Is your application bugging or is your conversion rate dropping? It might be time to redesign your mobile application. To guide you in this project, we propose you take a look at the 5 main steps to redesign an application. 

To illustrate this article we will use the example of Picard, the leading frozen food company in France. We recently helped them with a project to redesign their application, and with their help we organized a webinar to share our experience. 

Why redesign your application?

There are several reasons that can motivate an application redesign. This can be, for example, a technological need. An aging application that is poorly optimized can be reason enough to redesign a mobile application.

It could also be to improve its omnichannel journey. When you know that 48% of French use their phones to do their shopping, having an optimized application becomes a must.

Updating an application may also be necessary to improve its e-commerce mobile performance, and particularly its conversation rate. Finally, a redesign can also be necessary to improve the UX in-app or to optimize its data collection.

The example of Picard’s application

Over time, Picard’s application responded less well to the user’s needs. And above all, it no longer adhered to the new technological standards. This observation prompted the leading frozen food company in France to embark on a mobile application overhaul.

Picard, with whom we worked on this project, also wanted to improve its omnichannel journey, by offering a more harmonious journey between the digital and physical touchpoints. This application update had to help Picard’s products to gain visibility on the application.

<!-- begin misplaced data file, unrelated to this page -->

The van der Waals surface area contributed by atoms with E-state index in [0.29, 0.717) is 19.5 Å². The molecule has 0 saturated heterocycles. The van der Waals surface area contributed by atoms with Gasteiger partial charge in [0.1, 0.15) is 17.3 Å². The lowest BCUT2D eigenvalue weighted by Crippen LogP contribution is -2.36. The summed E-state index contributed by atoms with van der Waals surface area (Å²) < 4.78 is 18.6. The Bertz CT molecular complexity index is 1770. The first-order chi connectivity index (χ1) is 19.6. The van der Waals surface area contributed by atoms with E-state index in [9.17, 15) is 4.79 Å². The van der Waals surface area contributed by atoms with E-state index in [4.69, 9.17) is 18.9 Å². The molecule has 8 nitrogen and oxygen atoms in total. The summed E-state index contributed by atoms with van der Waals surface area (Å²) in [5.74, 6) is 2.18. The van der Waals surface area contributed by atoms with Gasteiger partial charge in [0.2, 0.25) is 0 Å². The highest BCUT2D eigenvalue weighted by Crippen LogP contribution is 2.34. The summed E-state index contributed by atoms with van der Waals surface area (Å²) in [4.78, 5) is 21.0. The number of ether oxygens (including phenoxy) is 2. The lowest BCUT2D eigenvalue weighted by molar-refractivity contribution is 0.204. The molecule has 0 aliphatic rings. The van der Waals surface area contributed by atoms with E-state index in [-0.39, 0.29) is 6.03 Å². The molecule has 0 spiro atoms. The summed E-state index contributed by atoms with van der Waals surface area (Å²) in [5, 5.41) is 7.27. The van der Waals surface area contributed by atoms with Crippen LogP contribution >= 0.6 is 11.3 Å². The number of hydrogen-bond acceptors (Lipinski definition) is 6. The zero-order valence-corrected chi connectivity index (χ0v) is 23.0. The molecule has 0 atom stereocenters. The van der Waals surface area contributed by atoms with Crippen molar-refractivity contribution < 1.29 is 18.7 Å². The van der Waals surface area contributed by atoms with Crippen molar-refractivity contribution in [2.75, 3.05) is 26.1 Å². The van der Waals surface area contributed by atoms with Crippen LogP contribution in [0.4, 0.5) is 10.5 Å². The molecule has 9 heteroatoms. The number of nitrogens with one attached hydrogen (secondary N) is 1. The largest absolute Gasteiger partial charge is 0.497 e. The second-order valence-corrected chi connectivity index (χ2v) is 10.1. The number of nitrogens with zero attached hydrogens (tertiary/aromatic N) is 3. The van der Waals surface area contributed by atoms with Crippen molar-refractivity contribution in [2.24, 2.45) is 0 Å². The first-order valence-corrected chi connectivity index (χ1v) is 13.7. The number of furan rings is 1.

The main steps to redesign an application

Defining your needs and objectives

This is the first step to make a redesign and it is essential.

Defining the needs and the objectives of this redesign will allow you to give direction to your project. What is it that you need? How useful will this redesign be? For what?  Who is this update for?

In short, this step should allow you to answer the question “Why should I redesign my application?”. If you have a clear and precise answer to this question. It is time to move on to the second step of your redesign project: the step of designing your mock ups.

Mock ups design

Once the objectives and the needs have been defined, it is time to create your first prototypes. And in order to do this, you will only need to monitor your competitors and a good dose of imagination.

Why monitor your competitors? It is quite simple, monitoring your competitors will allow you to list all the practices that you should follow and the mistakes that you should avoid. In addition to that, monitoring your competitors will allow you to get inspired and to boost your imagination.

Once this is done, you can move on to the next step and start designing your first mock ups. In order to do this, you can use Figma or Adobe XD, which are good solutions to create prototypes. We also recommend you to not limit yourself in the creation and make as many mock ups as possible. You will narrow the options later on to submit them to the user’s tests.